As the doors open and the line piled up from the SMSU event center all the way across to the SMSU food court, people waited in this line to get into the event center for the 4th Annual Ability Awareness Fair.
The 4th Annual Ability Awareness Fair was able to happen again with the help of CSUSB Office of Services to Students with Disabilities, Student Veterans Organization, and the Departments of History and English.
This fair is important because it is Global Disability Awareness Day. It is a chance to have people became more aware of disabilities and learn about all the resources CSUSB provides to students with disabilities.
Scholar poet and disabled advocate guest speaker Eli Clare came to speak about Disability Shame, Disability Pride. He got his Bachelor’s degree in Women’s Studies from Mills College in Oakland California and got his Masters in creative writing with a concentration in poetry and teaching writing from Goddard College in Vermont.
Before Eli Clare started his speech he made sure the audience was as comfortable as possible. He asked if the volume of his speech was okay and if at any point his volume lowered to let him know. He also made sure that nothing was going to get in someone’s way of them enjoying this event. So if anyone wasn’t comfortable where they were sitting or if they have to play with their pencil or paper, even if they have to step out for a second he said to do so. Doing this Clare made it clear to his audience that this was a safe space.
“There are other people in the room who want to become allies to disabled people,” said Clare. “There are other people in the room who work with disabled people and all of us in this room have a relationship to disability shame.”
Clare began his speech with one of his poems. He read his poem out loud and then said that throughout his speech the poem was going to be repeated. He broke down the poem throughout his speech flowing well with the rest of his speech about his main concept Disability Shame, and Disability Pride.
“There are no right or wrong answers about poetry, poetry is not a jigsaw puzzle,” said Clare.
His poem had five stanzas. He would read a stanza and then described his life within what the stanza meant to him, explaining more depth what he has gone through in his life. He mentioned that he wasn’t making any of this up, those words that people said or say about him are the actual words that have been said about him from people so he apologized in advance for any words he was about to say that may appear offensive to some.
“Everyone in this room gravels with shame in some form or another”, said Clare. “I want to acknowledge that the majority of the people that attended this event experienced or dealt with a form of disability whether it be something physical or mental.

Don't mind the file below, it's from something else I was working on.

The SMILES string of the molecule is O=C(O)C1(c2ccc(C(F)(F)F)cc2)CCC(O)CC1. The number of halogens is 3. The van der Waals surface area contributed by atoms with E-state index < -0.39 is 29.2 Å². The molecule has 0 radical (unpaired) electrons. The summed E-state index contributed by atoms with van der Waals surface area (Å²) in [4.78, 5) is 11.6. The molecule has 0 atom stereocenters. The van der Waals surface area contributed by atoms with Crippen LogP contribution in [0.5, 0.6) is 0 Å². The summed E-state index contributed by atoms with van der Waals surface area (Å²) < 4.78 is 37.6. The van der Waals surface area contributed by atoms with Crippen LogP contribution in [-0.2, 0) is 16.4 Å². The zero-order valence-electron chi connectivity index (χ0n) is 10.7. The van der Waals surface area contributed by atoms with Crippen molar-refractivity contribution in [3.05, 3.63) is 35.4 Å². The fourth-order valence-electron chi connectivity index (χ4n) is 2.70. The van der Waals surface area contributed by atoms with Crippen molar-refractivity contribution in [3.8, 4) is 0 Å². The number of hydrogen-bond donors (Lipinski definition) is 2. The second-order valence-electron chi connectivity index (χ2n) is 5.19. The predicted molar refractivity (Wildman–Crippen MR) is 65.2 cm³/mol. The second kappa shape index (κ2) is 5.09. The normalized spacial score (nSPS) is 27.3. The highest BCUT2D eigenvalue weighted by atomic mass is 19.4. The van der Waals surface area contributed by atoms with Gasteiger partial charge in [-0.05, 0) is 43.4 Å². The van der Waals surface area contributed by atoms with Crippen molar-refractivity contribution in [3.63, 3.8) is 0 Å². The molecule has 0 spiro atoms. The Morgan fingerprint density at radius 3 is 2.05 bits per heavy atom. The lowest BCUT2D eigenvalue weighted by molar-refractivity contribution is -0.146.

After Eli Clare finished his speech he announced that he was going to have a station for more one on one questions and he would be autographing his books. ASI also had pizza, lemonade and water for everyone. The room was filled with many students, facility and guests and they had a wide variety of interaction stations to choose from, each station was either interactive or to learn about resources provided to students with disabilities on campus.
The campus accessibility station gave out maps of all the locations where coyote walk closure and temporary walkways are installed. They also provide information on getting seating arrangements to any classroom you need through the Service to Students with Disabilities office (SSD).
The mental health station gave out information on how to get help with mental help, self-care, meditations, and ways to help people struggling with mental health. They also passed out candy, pens and pencils.
The learning disability station had an interactive game where you try to go over an outline on a paper but looking into the mirror. People who participated in this exercise got to experience what it is like for people who have learning difficulties like dyslexia and dysgraphia.
Additionally, they had a blind maze station. The purpose behind this station was to step into the shoes of someone who is visually impaired or is completely blind.
Other stations were also incorporated to educate and inform people about all the services offered by the SSD office here at CSUSB. Those services include vision impairment, assistive technology, hearing impairment, mobility services, testing services, smartpen, and many more.
“Disabled people are not given space to discover sexuality whatever that is, said Clare, weather was heterosexual, lesbian, gay, bisexual, queer, weather was asexual, were not given the room to discover that and to let that grow in the way that it often does in non-disabling people.”